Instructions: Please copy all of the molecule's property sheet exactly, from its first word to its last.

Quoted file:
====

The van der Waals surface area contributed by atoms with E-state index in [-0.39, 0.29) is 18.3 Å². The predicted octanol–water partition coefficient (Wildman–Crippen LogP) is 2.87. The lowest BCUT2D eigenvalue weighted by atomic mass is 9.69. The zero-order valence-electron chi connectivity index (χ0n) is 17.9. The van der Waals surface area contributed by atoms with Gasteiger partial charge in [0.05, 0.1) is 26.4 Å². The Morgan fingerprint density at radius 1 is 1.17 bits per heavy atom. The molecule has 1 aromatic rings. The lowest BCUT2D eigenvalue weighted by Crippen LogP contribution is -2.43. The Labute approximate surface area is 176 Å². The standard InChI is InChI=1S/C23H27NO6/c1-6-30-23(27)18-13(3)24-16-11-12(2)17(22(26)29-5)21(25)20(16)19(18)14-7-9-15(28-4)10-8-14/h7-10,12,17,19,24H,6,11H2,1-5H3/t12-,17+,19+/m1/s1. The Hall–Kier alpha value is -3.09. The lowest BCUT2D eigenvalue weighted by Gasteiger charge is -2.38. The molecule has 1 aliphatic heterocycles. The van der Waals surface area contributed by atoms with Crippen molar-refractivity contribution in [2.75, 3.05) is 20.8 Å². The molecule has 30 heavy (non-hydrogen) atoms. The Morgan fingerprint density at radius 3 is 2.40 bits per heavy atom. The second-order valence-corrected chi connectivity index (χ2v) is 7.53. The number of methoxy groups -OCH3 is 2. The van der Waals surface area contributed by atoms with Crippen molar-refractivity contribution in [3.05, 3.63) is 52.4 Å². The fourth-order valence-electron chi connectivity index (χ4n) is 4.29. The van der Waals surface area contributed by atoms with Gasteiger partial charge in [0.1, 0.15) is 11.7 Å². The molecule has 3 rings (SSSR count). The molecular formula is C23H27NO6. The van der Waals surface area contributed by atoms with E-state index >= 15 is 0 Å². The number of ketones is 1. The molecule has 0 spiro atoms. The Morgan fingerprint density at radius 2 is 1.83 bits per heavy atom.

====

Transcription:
The van der Waals surface area contributed by atoms with E-state index in [-0.39, 0.29) is 18.3 Å². The predicted octanol–water partition coefficient (Wildman–Crippen LogP) is 2.87. The lowest BCUT2D eigenvalue weighted by atomic mass is 9.69. The zero-order valence-electron chi connectivity index (χ0n) is 17.9. The van der Waals surface area contributed by atoms with Gasteiger partial charge in [0.05, 0.1) is 26.4 Å². The Morgan fingerprint density at radius 1 is 1.17 bits per heavy atom. The molecule has 1 aromatic rings. The lowest BCUT2D eigenvalue weighted by Crippen LogP contribution is -2.43. The Labute approximate surface area is 176 Å². The standard InChI is InChI=1S/C23H27NO6/c1-6-30-23(27)18-13(3)24-16-11-12(2)17(22(26)29-5)21(25)20(16)19(18)14-7-9-15(28-4)10-8-14/h7-10,12,17,19,24H,6,11H2,1-5H3/t12-,17+,19+/m1/s1. The Hall–Kier alpha value is -3.09. The lowest BCUT2D eigenvalue weighted by Gasteiger charge is -2.38. The molecule has 1 aliphatic heterocycles. The van der Waals surface area contributed by atoms with Crippen molar-refractivity contribution in [2.75, 3.05) is 20.8 Å². The molecule has 30 heavy (non-hydrogen) atoms. The Morgan fingerprint density at radius 3 is 2.40 bits per heavy atom. The second-order valence-corrected chi connectivity index (χ2v) is 7.53. The number of methoxy groups -OCH3 is 2. The van der Waals surface area contributed by atoms with Crippen molar-refractivity contribution in [3.05, 3.63) is 52.4 Å². The fourth-order valence-electron chi connectivity index (χ4n) is 4.29. The van der Waals surface area contributed by atoms with Gasteiger partial charge in [0.1, 0.15) is 11.7 Å². The molecule has 3 rings (SSSR count). The molecular formula is C23H27NO6. The van der Waals surface area contributed by atoms with E-state index >= 15 is 0 Å². The number of ketones is 1. The molecule has 0 spiro atoms. The Morgan fingerprint density at radius 2 is 1.83 bits per heavy atom.